Neuroscientists Want to Make Visual Impressions Possible for the Blind

Providing the blind with visual impressions: That is the aim of the I See project, in which neuroscientists from the University of Bremen are involved. The approach: A miniature camera collects visual information and translates it into signal patterns that are transferred to brain implants.

“The implants should directly trigger the brain areas that are responsible for the processing of visual information,” explains Dr. Udo Ernst from the Institute of Theoretical Physics, who is part of the international I See project consortium along with his colleague Dr. David Rotermund. Alongside the two Bremen scientists, researchers from Bochum, Switzerland, and Canada are involved in I See. The European Union is funding the project with 900,000 euros.

Learning to Speak the Brain’s Language

“All attempts made to date to construct a cortical optical prosthesis often only create circular and glaring light points as visual impressions by means of electrical pulses,” says David Rotermund. “If one wishes to increase the number of light points, the parallel stimulation with several electrodes quickly leads to very large injected currents and thus to an overload of the optical system. We want to combine two novel approaches in order to evoke far more structured perceptions with less electrodes and lower currents.”

The prostheses can be significantly improved when the already available activation of the visual cortex is considered and the stimulation is suited to the information coding in the brain. “Our prostheses are to learn the brain’s language using advanced data analysis methods and are to wait for the right moment to carefully connect the desired visual impression with the prior activation of the brain. Put simply: We want to rather work with the optical system than to force the system to do what we want,” states Udo Ernst.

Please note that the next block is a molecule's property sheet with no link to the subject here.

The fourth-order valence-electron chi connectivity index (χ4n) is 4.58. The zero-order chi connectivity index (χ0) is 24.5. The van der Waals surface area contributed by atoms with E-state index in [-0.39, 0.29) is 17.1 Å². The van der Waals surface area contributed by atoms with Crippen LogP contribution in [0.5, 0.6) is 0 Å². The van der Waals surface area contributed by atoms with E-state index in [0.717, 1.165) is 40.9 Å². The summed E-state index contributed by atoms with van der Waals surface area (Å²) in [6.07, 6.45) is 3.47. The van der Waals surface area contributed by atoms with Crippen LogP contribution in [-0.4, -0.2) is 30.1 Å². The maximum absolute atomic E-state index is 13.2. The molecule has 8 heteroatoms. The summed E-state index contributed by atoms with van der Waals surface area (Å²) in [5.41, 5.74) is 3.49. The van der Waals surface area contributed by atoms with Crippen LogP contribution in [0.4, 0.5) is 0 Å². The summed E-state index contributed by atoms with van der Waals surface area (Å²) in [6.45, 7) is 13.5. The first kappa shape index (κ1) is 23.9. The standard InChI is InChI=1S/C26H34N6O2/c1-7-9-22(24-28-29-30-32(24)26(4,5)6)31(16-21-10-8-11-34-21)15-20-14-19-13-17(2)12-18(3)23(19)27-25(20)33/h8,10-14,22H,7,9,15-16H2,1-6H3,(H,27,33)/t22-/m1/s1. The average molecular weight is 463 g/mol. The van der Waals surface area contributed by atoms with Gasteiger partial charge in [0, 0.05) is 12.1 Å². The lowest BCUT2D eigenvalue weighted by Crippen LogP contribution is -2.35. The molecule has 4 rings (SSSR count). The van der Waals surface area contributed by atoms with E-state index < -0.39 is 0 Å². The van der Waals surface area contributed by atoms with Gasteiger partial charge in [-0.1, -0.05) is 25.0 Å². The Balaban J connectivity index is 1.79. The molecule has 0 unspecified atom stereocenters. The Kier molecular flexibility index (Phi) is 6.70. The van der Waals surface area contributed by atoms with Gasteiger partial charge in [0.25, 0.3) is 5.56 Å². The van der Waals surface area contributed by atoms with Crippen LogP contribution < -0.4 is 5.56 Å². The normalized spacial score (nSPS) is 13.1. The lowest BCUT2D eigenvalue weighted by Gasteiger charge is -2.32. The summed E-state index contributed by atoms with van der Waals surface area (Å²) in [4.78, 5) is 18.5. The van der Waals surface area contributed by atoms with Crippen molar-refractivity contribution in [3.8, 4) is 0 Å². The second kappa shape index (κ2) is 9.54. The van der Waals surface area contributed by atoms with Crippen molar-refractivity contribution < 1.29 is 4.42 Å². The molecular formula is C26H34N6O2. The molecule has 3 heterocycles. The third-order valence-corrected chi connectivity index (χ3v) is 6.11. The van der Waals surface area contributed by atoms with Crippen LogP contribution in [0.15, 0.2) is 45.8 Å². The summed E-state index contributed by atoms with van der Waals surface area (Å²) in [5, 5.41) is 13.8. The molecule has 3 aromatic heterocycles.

The implantation of cochlea implants is a medical standard when dealing with hearing. Such peripheral prostheses are, however, only possible in a restricted manner for sight. Whilst electronic retina implants can be used for certain illnesses of the retina, such as Retinitis pigmentosa, help for central conditions of the optical system, such as illnesses that are caused by diabetes mellitus, are only thinkable when directly triggering brain activity.

Globally Four Million People Affected

Brain function impairments are accompanied by massive life quality impairments The loss of vision is particularly tragic in a world that is increasingly visually steered. According to an estimate from the German Federation of the Blind and Partially Sighted (DBSV), there are around 150,000 blind and 500,000 visually impaired persons in Germany. Around four million people are affected worldwide.

Bundled Expertise from Europe and Canada

A consortium made up of five working groups in the EU and Canada have bundled their expertise in different fields of experimental and theoretical neurosciences:

  • Structural and functional imaging (MRT) in the blind (Prof. Dr. Bogdan Draganski, University of Lausanne, Switzerland)
  • Psychophysics in humans (Prof. Dr. Michael Herzog, EPFL, Lausanne, Switzerland)
  • Electrophysiology, optical imaging, and electrical stimulation in mice (PD Dr. Dirk Jancke, Bochum)
  • Electrophysiology and stimulation in primates (Prof. Dr. Chris Pack, McGill University, Montreal, Canada)
  • Data analysis, modelling, and computer simulation (Dr. David Rotermund and Dr. Udo Ernst, University of Bremen)

EU Funding

The project is being funded as part of the seventh Research Framework Programme. The European Union is supporting the establishment of thematically focused networks with representatives from research funding and program creation in Europe (European Research Area Networks, ERA-NET). One of the main goals is the implementation of jointly approved European funding measures in the field of disease-oriented neurosciences. 21 funding organizations from 16 European countries, Israel as an EU-associated country, and Canada are involved in Neuron II. The Iris and Hartmut Jürgens Foundation – Chance for a New Life, is additionally funding the research in Bremen.

Further Information:



Dr. Udo Ernst
Institute of Theoretical Physics
University of Bremen
Tel.: +49 421 218-62002
Email: udoprotect me ?!neuro.uni-bremenprotect me ?!.de

Dr. David Rotermund
Institute of Theoretical Physics
University of Bremen
Tel.: +49 421 218-62003
Email: davrotprotect me ?!neuro.uni-bremenprotect me ?!.de


Making vision possible for the blind: This is the aim of the I See project, in which neuroscientists from the University of Bremen are involved.